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A little more than a year ago, in September of 2017, a tragedy of sorts occurred on this road life I live. I struggled with sharing this on here, mostly because of pride issues, but hey, this is an honest portrayal of my experiences RVing, so this story belongs here.

The Ill-fated Plan

First, let me set this up by stating that ordinarily I am quite vigilant about certain things while navigating with my house behind the truck. I’m usually very careful. I never drive more than 70 mph, I fuel only at truck stops, mostly Flying J (most have RV islands) and because with the jet ski trailer behind the 5th wheel I am 64 feet long, I consider every route with a viable way in and out. And yes, I am always checking clearance heights, especially when I get off the beaten path.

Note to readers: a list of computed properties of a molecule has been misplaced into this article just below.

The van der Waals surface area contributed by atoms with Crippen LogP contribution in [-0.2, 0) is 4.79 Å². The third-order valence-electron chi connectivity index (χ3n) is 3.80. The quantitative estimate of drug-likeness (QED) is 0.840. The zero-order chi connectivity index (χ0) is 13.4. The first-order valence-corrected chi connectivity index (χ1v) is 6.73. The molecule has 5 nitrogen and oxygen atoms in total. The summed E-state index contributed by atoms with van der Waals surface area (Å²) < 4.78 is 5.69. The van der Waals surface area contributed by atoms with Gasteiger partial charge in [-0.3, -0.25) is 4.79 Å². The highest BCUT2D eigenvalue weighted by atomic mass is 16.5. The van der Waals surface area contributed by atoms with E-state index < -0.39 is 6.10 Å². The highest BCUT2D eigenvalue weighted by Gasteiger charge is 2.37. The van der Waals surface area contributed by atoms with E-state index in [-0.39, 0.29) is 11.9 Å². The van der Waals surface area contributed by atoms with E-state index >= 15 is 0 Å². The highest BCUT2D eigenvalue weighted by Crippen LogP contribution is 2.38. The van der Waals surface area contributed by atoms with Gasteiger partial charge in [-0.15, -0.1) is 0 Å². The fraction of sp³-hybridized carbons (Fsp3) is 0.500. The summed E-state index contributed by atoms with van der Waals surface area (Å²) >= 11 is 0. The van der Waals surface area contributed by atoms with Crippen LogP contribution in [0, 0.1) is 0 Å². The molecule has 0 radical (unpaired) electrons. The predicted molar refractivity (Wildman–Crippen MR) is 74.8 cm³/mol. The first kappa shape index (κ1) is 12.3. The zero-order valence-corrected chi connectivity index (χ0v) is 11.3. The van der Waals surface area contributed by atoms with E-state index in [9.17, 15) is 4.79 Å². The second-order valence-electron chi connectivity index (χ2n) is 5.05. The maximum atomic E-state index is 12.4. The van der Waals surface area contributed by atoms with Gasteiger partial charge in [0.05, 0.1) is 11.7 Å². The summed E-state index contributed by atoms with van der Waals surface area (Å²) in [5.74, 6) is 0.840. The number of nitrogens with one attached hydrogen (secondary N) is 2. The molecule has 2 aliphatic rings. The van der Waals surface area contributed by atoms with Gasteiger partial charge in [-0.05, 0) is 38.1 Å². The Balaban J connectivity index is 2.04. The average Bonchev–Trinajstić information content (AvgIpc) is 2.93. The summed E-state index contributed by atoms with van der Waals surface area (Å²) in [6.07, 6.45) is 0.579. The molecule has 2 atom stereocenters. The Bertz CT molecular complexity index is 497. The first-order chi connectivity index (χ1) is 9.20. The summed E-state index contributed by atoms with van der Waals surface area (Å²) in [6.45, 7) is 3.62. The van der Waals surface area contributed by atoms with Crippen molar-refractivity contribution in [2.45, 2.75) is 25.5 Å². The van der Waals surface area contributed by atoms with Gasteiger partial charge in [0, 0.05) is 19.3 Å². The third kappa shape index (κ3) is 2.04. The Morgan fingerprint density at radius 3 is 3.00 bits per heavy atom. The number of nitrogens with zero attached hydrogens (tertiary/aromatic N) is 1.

I decided to take a trip to Ohio to meet BFF Nancy so she could hand off Remy to me for the winter. She has a daughter in that area she would visit after that. Before I left, I attended an industry conference on Cape Cod, MA. Around 8 PM on Friday, I set off on the journey, with a plan to get as far as I could. I will spend the night at a Walmart, and continue on the next day. The meet in Ohio was planned for Sunday afternoon.

Ominous Warning, Which I failed to Heed

As I was preparing to leave, I remember thinking that I was pretty tired from the conference, and that the weather forecast called for rain and fog in the northeastern states. I remember thinking maybe I should overnight where I was and depart first thing in the morning. I had the time. Alas, I overruled my better judgment and hit the road.

The Fateful Event